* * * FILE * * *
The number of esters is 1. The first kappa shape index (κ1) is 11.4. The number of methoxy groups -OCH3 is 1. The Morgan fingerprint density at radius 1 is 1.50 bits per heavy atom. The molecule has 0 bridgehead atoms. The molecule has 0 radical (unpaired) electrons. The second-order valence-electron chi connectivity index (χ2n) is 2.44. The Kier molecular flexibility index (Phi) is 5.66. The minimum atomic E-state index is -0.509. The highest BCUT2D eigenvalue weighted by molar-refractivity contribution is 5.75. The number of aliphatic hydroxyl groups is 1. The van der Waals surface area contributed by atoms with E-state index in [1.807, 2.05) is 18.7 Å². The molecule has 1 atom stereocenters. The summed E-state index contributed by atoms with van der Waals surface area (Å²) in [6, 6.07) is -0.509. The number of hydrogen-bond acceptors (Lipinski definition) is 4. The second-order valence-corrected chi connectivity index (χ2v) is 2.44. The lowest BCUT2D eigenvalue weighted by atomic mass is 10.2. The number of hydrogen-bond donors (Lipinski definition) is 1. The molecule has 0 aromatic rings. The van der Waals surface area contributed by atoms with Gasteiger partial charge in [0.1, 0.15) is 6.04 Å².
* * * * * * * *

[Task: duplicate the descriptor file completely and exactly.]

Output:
The number of esters is 1. The first kappa shape index (κ1) is 11.4. The number of methoxy groups -OCH3 is 1. The Morgan fingerprint density at radius 1 is 1.50 bits per heavy atom. The molecule has 0 bridgehead atoms. The molecule has 0 radical (unpaired) electrons. The second-order valence-electron chi connectivity index (χ2n) is 2.44. The Kier molecular flexibility index (Phi) is 5.66. The minimum atomic E-state index is -0.509. The highest BCUT2D eigenvalue weighted by molar-refractivity contribution is 5.75. The number of aliphatic hydroxyl groups is 1. The van der Waals surface area contributed by atoms with E-state index in [1.807, 2.05) is 18.7 Å². The molecule has 1 atom stereocenters. The summed E-state index contributed by atoms with van der Waals surface area (Å²) in [6, 6.07) is -0.509. The number of hydrogen-bond acceptors (Lipinski definition) is 4. The second-order valence-corrected chi connectivity index (χ2v) is 2.44. The lowest BCUT2D eigenvalue weighted by atomic mass is 10.2. The number of hydrogen-bond donors (Lipinski definition) is 1. The molecule has 0 aromatic rings. The van der Waals surface area contributed by atoms with Gasteiger partial charge in [0.1, 0.15) is 6.04 Å².